No qualifying offer for Hart
The Brewers opted not to tender a qualifying offer to rehabbing free agent Corey Hart on Monday but remain open to re-signing the first baseman to a lesser contract later this winter, general manager Doug Melvin said.
Teams had until 4 p.m. CT on Monday to extend one-year, $14.1 million contracts to their free agents in order to secure a compensatory pick in next year’s Draft should that player decline the offer and sign elsewhere. The Brewers deemed that too big a risk with Hart, who missed the entire 2013 season while recovering from surgery on both of his knees.
Hart, who contributed 30 home runs and 83 RBIs while transitioning from right field to first base in 2012, is one of three Brewers free agents, along with reliever Michael Gonzalez and infielder Yuniesky Betancourt.
“I talked to Corey’s agent [Jeff Berry] last week and just said we would check in again a little bit further down the road,” Melvin said. “I’ve seen some video on him. He’s working out; it looks like he’s moving around. We’ll eventually follow up on it.”
During a September visit to Miller Park, Hart suggested he was “optimistic” about re-signing with Milwaukee and said he would be “generous,” but stopped short of providing financial parameters.
“I would take a discount to stay here, because I think I owe it to them to stay here and be a cheaper player, because — nobody wants to play for free — but I’ve basically sat there and watched all season,” Hart said then. “I think I owe it to them and the fans to come back. That’s kind of what we’re hoping for, but at the same time, you don’t know what’s going to happen.”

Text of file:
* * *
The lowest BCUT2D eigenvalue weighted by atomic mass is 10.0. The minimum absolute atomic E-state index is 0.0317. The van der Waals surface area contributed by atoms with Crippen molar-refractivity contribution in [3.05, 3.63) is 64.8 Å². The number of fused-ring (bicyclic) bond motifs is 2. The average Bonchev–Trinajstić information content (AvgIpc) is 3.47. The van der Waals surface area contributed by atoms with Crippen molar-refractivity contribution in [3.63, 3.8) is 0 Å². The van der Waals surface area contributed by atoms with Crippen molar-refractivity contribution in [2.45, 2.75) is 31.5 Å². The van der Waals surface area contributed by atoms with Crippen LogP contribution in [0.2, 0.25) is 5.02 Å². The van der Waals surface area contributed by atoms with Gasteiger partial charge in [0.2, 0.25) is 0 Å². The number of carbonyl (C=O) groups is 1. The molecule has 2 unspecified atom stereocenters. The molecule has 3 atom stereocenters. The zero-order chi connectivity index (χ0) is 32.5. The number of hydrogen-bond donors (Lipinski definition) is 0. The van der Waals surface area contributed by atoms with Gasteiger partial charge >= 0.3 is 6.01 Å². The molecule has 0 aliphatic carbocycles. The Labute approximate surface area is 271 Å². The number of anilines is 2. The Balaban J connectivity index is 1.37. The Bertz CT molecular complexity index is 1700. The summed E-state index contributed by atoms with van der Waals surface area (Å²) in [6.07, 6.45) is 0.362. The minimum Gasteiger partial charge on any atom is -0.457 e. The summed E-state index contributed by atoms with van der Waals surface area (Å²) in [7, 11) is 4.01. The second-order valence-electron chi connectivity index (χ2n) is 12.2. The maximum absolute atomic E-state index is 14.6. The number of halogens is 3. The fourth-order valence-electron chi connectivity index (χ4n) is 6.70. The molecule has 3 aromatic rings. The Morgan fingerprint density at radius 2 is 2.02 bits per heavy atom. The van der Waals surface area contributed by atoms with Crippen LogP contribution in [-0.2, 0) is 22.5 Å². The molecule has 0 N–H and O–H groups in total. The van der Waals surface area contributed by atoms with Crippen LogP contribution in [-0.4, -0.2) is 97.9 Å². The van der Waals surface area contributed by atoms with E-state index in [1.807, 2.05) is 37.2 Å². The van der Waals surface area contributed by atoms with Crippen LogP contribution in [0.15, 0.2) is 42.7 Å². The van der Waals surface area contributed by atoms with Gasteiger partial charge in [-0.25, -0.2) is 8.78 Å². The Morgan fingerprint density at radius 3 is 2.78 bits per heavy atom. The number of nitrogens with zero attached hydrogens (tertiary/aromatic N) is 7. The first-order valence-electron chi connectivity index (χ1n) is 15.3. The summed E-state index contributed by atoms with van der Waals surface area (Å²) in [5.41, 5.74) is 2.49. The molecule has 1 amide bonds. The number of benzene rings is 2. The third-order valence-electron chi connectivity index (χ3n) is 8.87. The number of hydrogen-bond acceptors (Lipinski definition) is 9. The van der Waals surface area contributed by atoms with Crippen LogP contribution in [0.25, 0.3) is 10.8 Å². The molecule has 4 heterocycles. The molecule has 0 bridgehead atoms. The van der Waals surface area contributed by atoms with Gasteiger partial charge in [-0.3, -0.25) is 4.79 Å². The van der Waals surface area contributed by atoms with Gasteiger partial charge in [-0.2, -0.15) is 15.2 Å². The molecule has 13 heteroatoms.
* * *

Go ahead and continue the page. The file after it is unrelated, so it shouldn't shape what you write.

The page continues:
At the time, Hart was just shy of getting clearance to begin running. He underwent right knee surgery in January to repair a depression on the joint surface, then needed a similar procedure on the left knee in July for an injury that developed during rehab.
First base is wide open for the Brewers, who used a patchwork group of players at the position in 2013 that included shortstops Betancourt and Alex Gonzalez, third baseman Juan Francisco and catcher Jonathan Lucroy. They combined for a .629 OPS, worst of the 30 Major League teams.
Francisco is arbitration-eligible as a Super Two player and batted .309 with two home runs and 12 RBIs in his first 14 games in the Dominican Winter League while implementing some adjustments to his batting stance prescribed by Brewers hitting coach Johnny Narron. Brewers coach Mike Guerrero is managing Francisco’s team, Licey. Another internal option is former Minor League player of the year Hunter Morris, but his OPS slipped more than 150 points with a promotion to Triple-A Nashville last season, and was not among Milwaukee’s September call-ups.
If the Brewers opt to fill first base from the list of free agents, “It’s not a very deep list,” Melvin said. “You would think that there would be more first basemen, but [Justin] Morneau is out there, [James] Loney is out there, and it pretty well stops at that point, I think.”
He added: “The whole first base situation, we have to take a look at.”
As of 11 p.m. CT on Monday, Hart and all of baseball’s other free agents were free to sign with any team. It was Hart’s first foray into free agency after 14 professional seasons with the Brewers beginning in 2000, when he was Milwaukee’s 11th round Draft pick.
In his six full seasons with the Brewers, Hart averaged 24 home runs and 78 RBIs with an .830 OPS. He will turn 32 on March 24, about a week before Opening Day.
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